Movie rental downloads are the wave of the future. It’s not rocket science. People want convenience and hate to waste time and gas driving to their local video store. From the movie studio’s perspective, the shift to downloadable content can’t come soon enough. The switch to downloadable movies will free them from all the costs associated with the production, storage, distribution and packaging of physical media. They can still sell the movies for a healthy amount, but show increased profits.

The capability to rent downloadable movies has been with us for a few years now. The problem for many people has been twofold; the lack of widespread broadband Internet access, and the requirement to use a computer to view the movies. Even if the computer was successfully hooked to a TV (sometimes no mean feat in itself) for a larger picture, there were all sorts of other issues associated with computer use that made this a less than satisfactory solution for the majority of movie renters.

The passage of time has largely solved the broadband issue. An April, 2008 report from research firm Scarborough Research revealed broadband penetration is up over 300% since 2002. Nationally, 49% of households have broadband Internet access, and that number continues to increase with the continued rollout of services such as Verizon’s FIOS. As more households get broadband the demand for renting movies via Internet download will increase even further.

The greater gains however, will come from the introduction of alternative methods of downloading movie rentals. To this end, a plethora of products and services have been introduced or are planned for market introduction. Most cable companies offer some sort of video on demand rental service. The quality and selection of these offerings vary, MLSBD but they are available to many people.

For people that don’t have cable or for various reasons want a different service, there are other options available. TiVO has partnered with to offer the ability to rent movies from the Amazon Unboxed service. That collaboration has a lot going for it. TiVO has a universally praised user interface, offers HD capability from off air or cable services, and integrates the Amazon Unboxed service seamlessly into their interface to make things extremely easy for consumers.

AppleTV is a piece of hardware that allows people to download movies from the Apple iTunes Store for viewing on their TV. It’s a small, set top box like unit that connects to the Internet, and retrieves movies from the iTUNEs library. As with most things from Apple Inc. it is well designed and has an easy to use interface. It doesn’t stop at movies either. You can watch TV shows, music videos, and YouTube videos as well. It also allows A/V content from your computer to be viewed on your TV. There is a 24hr window from the time for movie rentals, after which the movies vanish, along with your rental fee. It’s like video on demand, but with a much larger library.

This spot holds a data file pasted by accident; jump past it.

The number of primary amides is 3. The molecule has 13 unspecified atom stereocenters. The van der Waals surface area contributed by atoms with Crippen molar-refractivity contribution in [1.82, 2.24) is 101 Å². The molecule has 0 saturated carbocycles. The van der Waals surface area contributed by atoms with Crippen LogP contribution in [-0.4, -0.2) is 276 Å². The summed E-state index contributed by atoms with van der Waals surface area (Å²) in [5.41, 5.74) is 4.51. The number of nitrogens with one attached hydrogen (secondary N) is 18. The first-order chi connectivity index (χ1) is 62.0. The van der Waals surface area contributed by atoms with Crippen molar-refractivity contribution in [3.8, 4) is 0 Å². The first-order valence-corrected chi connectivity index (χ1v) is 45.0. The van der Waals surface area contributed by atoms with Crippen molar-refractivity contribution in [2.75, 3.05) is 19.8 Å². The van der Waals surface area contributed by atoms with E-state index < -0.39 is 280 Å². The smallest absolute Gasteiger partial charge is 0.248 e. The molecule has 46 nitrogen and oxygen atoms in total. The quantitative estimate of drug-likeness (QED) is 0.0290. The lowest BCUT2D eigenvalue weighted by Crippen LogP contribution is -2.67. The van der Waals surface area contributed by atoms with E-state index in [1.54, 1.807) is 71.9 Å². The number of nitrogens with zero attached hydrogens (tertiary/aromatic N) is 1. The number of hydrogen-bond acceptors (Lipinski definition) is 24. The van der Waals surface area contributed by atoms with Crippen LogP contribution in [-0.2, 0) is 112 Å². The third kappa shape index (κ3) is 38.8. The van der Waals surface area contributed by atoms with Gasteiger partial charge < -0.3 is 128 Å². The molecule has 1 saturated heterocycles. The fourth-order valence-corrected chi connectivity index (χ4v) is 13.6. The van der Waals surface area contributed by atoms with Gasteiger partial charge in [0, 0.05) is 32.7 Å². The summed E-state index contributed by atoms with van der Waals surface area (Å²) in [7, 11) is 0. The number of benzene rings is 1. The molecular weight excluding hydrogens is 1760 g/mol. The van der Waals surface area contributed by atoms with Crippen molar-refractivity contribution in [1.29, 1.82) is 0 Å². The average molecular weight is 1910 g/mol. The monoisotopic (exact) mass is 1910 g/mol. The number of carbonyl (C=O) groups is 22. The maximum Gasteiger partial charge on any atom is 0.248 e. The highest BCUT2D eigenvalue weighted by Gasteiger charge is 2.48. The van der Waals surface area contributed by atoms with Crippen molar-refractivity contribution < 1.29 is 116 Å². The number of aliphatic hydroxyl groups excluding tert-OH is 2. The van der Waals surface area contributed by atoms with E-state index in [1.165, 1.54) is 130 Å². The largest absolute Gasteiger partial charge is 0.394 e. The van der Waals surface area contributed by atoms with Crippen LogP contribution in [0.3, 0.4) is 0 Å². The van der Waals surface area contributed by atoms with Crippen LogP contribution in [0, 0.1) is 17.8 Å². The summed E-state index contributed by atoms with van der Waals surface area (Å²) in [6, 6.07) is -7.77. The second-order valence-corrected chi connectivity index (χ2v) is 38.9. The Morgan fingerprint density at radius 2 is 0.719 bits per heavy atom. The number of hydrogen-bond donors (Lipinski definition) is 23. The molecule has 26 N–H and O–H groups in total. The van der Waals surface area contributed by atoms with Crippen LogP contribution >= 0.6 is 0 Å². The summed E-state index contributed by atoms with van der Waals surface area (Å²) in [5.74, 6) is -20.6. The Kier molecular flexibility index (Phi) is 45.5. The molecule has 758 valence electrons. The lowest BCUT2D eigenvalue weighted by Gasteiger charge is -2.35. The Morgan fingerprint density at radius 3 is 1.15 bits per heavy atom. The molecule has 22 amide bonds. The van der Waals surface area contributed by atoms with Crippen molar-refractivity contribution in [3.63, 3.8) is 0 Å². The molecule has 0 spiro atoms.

HD video for the Apple TV is delivered in 720p (You can watch them in 720p or 1080i). With Apple TV 2, the bitrate is about 1/8th that of Blu-Ray, so the video obviously isn’t as good, but it’s not bad either, and you don’t have to get off your couch. A problem for some is that there is no form of video below component 480i. If you have an older TV that doesn’t have component inputs, you’re out of luck. Another issue is the FF and rewind performance. The movie must be rebuffered to do this so it doesn’t work like your regular DVD player or cable company’s video on demand.

Something else that has been making inroads lately is the movie download box from Vudu, in California. In concept and form factor it’s much like AppleTV. This slick piece of hardware allows movies to be downloaded from the giant Vudu movie, concert, and TV show archive. They have a huge library, with over 10,000 titles, comprising movies, TV shows and concert videos. It offers the largest selection of all the services at this time.

The Vudu’s ace in the hole is its’ interface and its’ incredible ease of use. 5-year old children and 90 year old technophobes alike will have no problems with this thing, it’s really that easy. The RF remote only has 5 buttons and a scroll wheel. The interface is very much like the extremely expensive home movie servers from the likes of Kaleidescape, AMX and Axonix. No question those devices are cool as it gets, but at upwards of $30,000, they’re relegated to the homes of the very wealthy. The Vudu, on the other hand, is only $299, before any promotions. Vudu has no monthly service fees.

The Vudu team has done a great job on the interface, but that doesn’t matter if it doesn’t work, but it does, and very well too. Once a movie is selected, it plays instantly, with no lag, just like a DVD would. You can use the composite video output for older TVs, but most people will use either the component video or HDMI outputs, both of which now offer HD output. The HDMI will go up to 1080p/24 with their latest upgrade. The audio is in Dolby Digital Plus 5.1 at up to 40% higher bit rate than a standard DVD.

The Vudu comes in 2 flavors, a 250GB standard unit, or a 1TB, expandable unit that’s targeted more toward the custom installation community. You can rent the movies, with a 24 hour time limit to complete the viewing from the time “play” is pressed. Some title are rental only, while others must be bought, and some allow both.


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